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Mol. Cells 2009; 28(1): 25-30

Published online July 31, 2009

https://doi.org/10.1007/s10059-009-0104-1

© The Korean Society for Molecular and Cellular Biology

A Protein Tyrosine Phosphatase Inhibitor,Pervanadate, Inhibits Angiotensin II-Induced-Arrestin Cleavage

Sei-Heon Jang, Si Ae Hwang, Mijin Kim, Sung-Hae Yun, Moon-Sook Kim, Sadashiva S. Karnik, and ChangWoo Lee

Received: March 8, 2009; Revised: May 20, 2009; Accepted: June 9, 2009

Abstract

β-Arrestins turn off G protein-mediated signals and initi-ate distinct G protein-independent signaling pathways. We previously demonstrated that angiotensin AT1 receptor-bound β-arrestin 1 is cleaved after Phe388 upon angiotensin II stimulation. The mechanism and signaling pathway of angiotensin II-induced β-arrestin cleavage remain largely unknown. Here, we show that protein Tyr phosphatase activity is involved in the regulation of β-arrestin 1 cleavage. Tagging of green fluorescent protein (GFP) either to the N-terminus or C-terminus of β-arrestin 1 induced conformational changes and the cleavage of β-arrestin 1 without angiotensin AT1 receptor activation. Orthovanadate and molybdate, inhibitors of protein Tyr phosphatase, attenuated the cleavage of C-terminal GFP-tagged β-arrestin 1 in vitro. The inhibitory effects of okadaic acid and pyrophosphate, which are inhibitors of protein Ser/Thr phosphatase, were less than those of protein Tyr phosphatase inhibitors. Cell-permeable pervanadate inhibited angiotensin II-induced cleavage of β-arrestin 1 in COS-1 cells. Our findings suggest that Tyr phosphorylation signaling is involved in the regulation of angiotensin II-induced β-arrestin cleavage.

Keywords β-arrestin, angiotensin AT1 receptor, orthovanadate, pervanadate, protein tyrosine phosphatase

Article

Research Article

Mol. Cells 2009; 28(1): 25-30

Published online July 31, 2009 https://doi.org/10.1007/s10059-009-0104-1

Copyright © The Korean Society for Molecular and Cellular Biology.

A Protein Tyrosine Phosphatase Inhibitor,Pervanadate, Inhibits Angiotensin II-Induced-Arrestin Cleavage

Sei-Heon Jang, Si Ae Hwang, Mijin Kim, Sung-Hae Yun, Moon-Sook Kim, Sadashiva S. Karnik, and ChangWoo Lee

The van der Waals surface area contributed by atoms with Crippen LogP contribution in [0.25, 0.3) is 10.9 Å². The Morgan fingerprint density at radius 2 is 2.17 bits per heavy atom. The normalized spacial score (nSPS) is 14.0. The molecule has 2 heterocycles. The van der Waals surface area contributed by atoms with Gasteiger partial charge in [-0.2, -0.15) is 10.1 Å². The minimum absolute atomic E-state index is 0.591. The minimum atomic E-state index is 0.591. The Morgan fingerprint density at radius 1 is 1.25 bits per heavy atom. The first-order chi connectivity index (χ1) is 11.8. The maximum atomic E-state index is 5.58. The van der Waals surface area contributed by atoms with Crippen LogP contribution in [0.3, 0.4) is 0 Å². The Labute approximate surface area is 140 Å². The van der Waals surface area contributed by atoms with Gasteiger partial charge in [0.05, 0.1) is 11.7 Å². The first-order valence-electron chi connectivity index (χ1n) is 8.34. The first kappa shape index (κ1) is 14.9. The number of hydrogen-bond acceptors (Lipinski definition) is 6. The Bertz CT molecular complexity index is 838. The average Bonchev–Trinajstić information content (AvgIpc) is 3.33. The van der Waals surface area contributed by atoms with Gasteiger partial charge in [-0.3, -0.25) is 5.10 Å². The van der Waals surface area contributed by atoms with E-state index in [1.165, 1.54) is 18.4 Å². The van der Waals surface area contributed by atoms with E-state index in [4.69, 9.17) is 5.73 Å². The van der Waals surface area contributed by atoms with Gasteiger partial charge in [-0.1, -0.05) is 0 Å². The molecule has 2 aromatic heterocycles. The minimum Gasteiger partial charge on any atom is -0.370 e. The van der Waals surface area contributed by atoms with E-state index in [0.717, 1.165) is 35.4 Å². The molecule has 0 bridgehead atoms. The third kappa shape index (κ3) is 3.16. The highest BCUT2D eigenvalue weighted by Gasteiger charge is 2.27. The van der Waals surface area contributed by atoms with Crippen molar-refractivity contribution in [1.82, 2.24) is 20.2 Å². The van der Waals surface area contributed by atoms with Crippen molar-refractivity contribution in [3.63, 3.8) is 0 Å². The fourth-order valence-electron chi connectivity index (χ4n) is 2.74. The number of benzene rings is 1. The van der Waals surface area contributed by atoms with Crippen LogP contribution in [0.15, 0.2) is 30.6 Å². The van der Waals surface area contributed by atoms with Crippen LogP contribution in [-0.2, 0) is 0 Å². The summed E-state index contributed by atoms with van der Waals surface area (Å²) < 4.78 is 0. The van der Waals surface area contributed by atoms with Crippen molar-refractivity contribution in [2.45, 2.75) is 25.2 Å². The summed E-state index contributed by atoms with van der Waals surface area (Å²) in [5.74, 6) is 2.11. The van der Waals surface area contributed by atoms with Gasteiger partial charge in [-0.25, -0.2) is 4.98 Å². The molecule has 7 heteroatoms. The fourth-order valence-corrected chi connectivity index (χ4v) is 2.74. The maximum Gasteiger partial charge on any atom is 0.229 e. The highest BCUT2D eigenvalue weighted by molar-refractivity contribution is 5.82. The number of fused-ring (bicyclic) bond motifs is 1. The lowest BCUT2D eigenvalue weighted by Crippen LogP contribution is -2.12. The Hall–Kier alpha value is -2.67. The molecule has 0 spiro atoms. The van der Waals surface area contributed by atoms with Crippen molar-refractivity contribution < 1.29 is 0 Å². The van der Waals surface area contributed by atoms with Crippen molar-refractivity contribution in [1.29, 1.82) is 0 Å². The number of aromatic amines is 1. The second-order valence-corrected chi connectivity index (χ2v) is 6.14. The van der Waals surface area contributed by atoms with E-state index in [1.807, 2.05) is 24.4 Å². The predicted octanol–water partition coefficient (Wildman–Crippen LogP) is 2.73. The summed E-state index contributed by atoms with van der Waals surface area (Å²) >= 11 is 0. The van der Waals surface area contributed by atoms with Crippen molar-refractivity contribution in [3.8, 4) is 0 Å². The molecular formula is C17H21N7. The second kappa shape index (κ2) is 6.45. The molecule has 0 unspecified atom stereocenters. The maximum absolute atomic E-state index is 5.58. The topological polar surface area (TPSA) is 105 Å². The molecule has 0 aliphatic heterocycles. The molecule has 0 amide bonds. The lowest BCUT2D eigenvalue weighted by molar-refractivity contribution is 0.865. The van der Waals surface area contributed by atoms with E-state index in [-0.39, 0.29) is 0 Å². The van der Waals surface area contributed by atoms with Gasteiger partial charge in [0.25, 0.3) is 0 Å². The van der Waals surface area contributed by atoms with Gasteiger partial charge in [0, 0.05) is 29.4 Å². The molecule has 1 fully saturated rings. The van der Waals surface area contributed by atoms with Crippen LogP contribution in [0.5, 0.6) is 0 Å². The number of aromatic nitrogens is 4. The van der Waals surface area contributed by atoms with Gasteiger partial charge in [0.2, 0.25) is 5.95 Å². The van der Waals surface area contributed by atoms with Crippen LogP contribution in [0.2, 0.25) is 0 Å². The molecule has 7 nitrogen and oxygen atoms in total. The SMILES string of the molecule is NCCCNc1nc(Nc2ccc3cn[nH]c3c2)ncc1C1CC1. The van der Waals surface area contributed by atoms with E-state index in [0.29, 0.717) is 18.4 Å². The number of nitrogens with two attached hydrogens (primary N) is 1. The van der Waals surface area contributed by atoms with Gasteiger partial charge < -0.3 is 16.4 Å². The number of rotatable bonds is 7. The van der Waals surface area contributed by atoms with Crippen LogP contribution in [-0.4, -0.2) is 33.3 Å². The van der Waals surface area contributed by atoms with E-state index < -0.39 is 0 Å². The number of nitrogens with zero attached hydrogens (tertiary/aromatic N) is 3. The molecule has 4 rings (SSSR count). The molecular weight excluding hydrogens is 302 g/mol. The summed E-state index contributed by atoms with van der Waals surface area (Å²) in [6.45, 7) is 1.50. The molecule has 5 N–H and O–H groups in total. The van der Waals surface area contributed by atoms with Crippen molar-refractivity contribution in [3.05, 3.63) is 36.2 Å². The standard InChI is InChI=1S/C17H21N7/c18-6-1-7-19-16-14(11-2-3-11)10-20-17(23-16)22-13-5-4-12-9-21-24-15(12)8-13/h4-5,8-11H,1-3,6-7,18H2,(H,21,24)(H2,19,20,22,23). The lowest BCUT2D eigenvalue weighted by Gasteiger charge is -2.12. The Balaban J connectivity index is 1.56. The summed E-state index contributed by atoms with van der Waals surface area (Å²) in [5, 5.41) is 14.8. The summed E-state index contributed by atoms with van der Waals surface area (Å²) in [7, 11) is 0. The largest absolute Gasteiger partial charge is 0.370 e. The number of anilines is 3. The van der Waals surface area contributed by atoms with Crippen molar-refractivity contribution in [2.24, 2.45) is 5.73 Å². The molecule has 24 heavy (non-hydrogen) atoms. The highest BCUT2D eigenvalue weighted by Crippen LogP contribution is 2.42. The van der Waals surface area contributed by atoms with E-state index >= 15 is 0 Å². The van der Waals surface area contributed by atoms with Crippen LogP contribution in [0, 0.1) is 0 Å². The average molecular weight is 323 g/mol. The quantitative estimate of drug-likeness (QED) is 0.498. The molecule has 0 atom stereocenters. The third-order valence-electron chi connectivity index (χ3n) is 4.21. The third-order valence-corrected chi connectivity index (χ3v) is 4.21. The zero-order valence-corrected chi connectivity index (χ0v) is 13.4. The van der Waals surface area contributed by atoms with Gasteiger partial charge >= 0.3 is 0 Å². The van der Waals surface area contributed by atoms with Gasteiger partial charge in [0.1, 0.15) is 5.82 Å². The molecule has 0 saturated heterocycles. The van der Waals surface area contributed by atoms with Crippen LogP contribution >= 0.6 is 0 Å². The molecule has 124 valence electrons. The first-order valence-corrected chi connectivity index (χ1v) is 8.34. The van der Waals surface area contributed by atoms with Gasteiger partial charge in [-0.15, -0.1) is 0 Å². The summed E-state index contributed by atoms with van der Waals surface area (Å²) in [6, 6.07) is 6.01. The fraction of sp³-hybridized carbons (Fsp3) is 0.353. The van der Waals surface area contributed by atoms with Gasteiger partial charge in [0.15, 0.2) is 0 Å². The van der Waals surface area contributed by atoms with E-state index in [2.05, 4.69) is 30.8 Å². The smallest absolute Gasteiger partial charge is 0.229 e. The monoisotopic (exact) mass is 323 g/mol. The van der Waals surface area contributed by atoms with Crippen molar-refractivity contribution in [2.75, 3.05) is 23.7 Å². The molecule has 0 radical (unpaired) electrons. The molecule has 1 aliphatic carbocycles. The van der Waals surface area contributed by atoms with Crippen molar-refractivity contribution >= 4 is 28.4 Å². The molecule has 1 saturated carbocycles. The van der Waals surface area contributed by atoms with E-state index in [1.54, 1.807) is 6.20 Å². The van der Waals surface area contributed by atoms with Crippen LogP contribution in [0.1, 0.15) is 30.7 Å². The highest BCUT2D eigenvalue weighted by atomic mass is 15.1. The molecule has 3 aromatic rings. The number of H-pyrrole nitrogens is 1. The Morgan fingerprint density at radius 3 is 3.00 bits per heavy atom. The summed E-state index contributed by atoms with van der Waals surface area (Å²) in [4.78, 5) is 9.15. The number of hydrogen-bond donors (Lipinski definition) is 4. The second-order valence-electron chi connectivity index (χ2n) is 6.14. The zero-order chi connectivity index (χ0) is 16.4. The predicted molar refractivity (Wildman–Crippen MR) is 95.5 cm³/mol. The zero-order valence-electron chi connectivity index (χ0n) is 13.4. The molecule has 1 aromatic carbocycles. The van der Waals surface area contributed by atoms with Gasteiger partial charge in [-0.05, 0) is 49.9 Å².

Received: March 8, 2009; Revised: May 20, 2009; Accepted: June 9, 2009

Abstract

β-Arrestins turn off G protein-mediated signals and initi-ate distinct G protein-independent signaling pathways. We previously demonstrated that angiotensin AT1 receptor-bound β-arrestin 1 is cleaved after Phe388 upon angiotensin II stimulation. The mechanism and signaling pathway of angiotensin II-induced β-arrestin cleavage remain largely unknown. Here, we show that protein Tyr phosphatase activity is involved in the regulation of β-arrestin 1 cleavage. Tagging of green fluorescent protein (GFP) either to the N-terminus or C-terminus of β-arrestin 1 induced conformational changes and the cleavage of β-arrestin 1 without angiotensin AT1 receptor activation. Orthovanadate and molybdate, inhibitors of protein Tyr phosphatase, attenuated the cleavage of C-terminal GFP-tagged β-arrestin 1 in vitro. The inhibitory effects of okadaic acid and pyrophosphate, which are inhibitors of protein Ser/Thr phosphatase, were less than those of protein Tyr phosphatase inhibitors. Cell-permeable pervanadate inhibited angiotensin II-induced cleavage of β-arrestin 1 in COS-1 cells. Our findings suggest that Tyr phosphorylation signaling is involved in the regulation of angiotensin II-induced β-arrestin cleavage.

Keywords: β,-arrestin, angiotensin AT1 receptor, orthovanadate, pervanadate, protein tyrosine phosphatase

Mol. Cells
Sep 30, 2022 Vol.45 No.9, pp. 603~672
COVER PICTURE
The Target of Rapamycin Complex (TORC) is a central regulatory hub in eukaryotes, which is well conserved in diverse plant species, including tomato (Solanum lycopersicum). Inhibition of TORC genes (SlTOR, SlLST8, and SlRAPTOR) by VIGS (virus-induced gene silencing) results in early fruit ripening in tomato. The red/ orange tomatoes are early-ripened TORC-silenced fruits, while the green tomato is a control fruit. Top, left, control fruit (TRV2-myc); top, right, TRV2-SlLST8; bottom, left, TRV2-SlTOR; bottom, right, TRV2-SlRAPTOR(Choi et al., pp. 660-672).

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